Richmond faces a stark financial realty as the deadline for next year’s budget approval rapidly approaches.
City Manager Bill Lindsay is still in the process of preparing the final budget proposal, which must be approved by the City Council on or by the Council’s June 3rd meeting. As Mr. Lindsay pointed out at a recent City Council meeting, Richmond’s finances are in dire straits going into the upcoming fiscal year.
The City’s reserve bank account has already had to absorb the brunt of a $7 million deficit this past year. It had faced a $9.6 million shortfall in revenue as a result of devaluation of the City’s assessed value itself (the only municipality to see a such a drop in the entirety of Contra Costa County) that led to lower property tax revenue, and reduced revenues from utility use taxes. To make up this difference, city leadership made some cuts and went into its reserves. This took the balance of that reserve account below the mandated level of seven percent of the operating budget.
As the city faces these serious financial concerns, the rapidly approaching June 1 deadline is increasing the gravity of this situation. The City Manager must now create a budget that attempts to mitigate the budget shortfall and also starts to rebuild the reserve account that was depleted last year. And he must do all of this and submit a final draft proposal to the City Council in early May, according to the city’s “Budget Development Process.” Then the rules indicate the City Council must hold a study session with the City Manager to suggest final amendments to the proposal, which must then be incorporated and brought back to the Council for approval at the first meeting in June.
Mr. Lindsay and his staff have already stated publicly that they will not have a final draft ready for the Council until mid- to late-May, and possibly even later. If you look at the Council’s meeting schedule for May, you discover that the the earliest date on which the Council will have a chance to hold a study session with Mr. Lindsay and his staff is May 20th. Assuming there are suggested amendments – and there almost certainly will be several due to the contentiousness of the issues at hand and the cantankerous attitudes of the council members toward one another – the City Manager will have a maximum of two weeks to rework the budget proposal and get it back to the Council for approval. In the meantime, the public and the citizens of Richmond will have no chance to see the final plan before it is brought to the Council on June 3rd and brought up for a vote.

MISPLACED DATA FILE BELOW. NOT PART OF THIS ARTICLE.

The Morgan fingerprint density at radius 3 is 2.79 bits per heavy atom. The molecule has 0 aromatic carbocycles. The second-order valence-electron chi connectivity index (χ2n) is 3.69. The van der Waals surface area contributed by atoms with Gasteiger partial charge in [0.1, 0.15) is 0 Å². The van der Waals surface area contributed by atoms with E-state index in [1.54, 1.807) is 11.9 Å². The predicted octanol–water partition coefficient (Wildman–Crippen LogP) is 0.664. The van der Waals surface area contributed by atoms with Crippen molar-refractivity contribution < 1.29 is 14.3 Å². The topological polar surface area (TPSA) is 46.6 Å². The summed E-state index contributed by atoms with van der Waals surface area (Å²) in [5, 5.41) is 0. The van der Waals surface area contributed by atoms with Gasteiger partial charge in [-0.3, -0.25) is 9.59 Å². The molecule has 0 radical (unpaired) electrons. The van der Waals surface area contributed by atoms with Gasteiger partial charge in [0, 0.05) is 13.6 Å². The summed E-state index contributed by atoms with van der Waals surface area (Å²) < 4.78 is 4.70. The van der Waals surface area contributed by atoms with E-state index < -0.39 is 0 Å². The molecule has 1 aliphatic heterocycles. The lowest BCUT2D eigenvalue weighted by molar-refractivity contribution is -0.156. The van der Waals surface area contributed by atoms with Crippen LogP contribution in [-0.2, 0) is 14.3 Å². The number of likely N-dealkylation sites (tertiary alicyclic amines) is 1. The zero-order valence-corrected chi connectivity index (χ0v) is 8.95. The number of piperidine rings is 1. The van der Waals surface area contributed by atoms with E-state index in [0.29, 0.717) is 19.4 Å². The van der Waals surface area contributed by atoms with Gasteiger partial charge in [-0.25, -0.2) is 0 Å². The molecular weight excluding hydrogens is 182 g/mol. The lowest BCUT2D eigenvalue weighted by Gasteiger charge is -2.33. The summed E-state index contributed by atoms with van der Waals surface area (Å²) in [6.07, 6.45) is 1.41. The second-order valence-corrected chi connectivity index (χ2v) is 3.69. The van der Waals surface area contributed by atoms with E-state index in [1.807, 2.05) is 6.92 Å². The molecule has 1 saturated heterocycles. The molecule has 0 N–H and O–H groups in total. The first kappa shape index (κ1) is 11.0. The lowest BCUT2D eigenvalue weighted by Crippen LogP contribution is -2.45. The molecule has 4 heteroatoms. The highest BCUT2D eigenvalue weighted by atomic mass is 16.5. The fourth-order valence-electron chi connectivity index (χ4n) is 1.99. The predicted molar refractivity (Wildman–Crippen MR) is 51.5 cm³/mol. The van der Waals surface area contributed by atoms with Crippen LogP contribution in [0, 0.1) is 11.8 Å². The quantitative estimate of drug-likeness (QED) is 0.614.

So, the city needs a budget proposal that finds $10 million in spending cuts for the next fiscal year or locates an equally lucrative source of untapped tax revenues to balance the budget. What does that mean? It likely that this budget proposal will determine whether or not a large number of city employees get the axe in the new fiscal year.
Currently, the various departments that Mr. Lindsay oversees have been able to cut almost $3.2 million from expenditures, but that is just a drop in the bucket. One possible solution that many have discussed is to allow the Chevron modernization project to move forward as soon as possible. They argue that investment in the refinery will lead to huge tax revenues, which would allow the City to more easily balance its books. This seems like an unlikely scenario give the animosity that some members of the council have towards Chevron.
With stakes this high, many members of the public are raising concerns about whether will be time for public review and engagement of the city budget before the council must approve it. Many residents who work for the City are worried that they may lose their jobs without so much as a chance to speak about it at the bi-weekly Council meeting.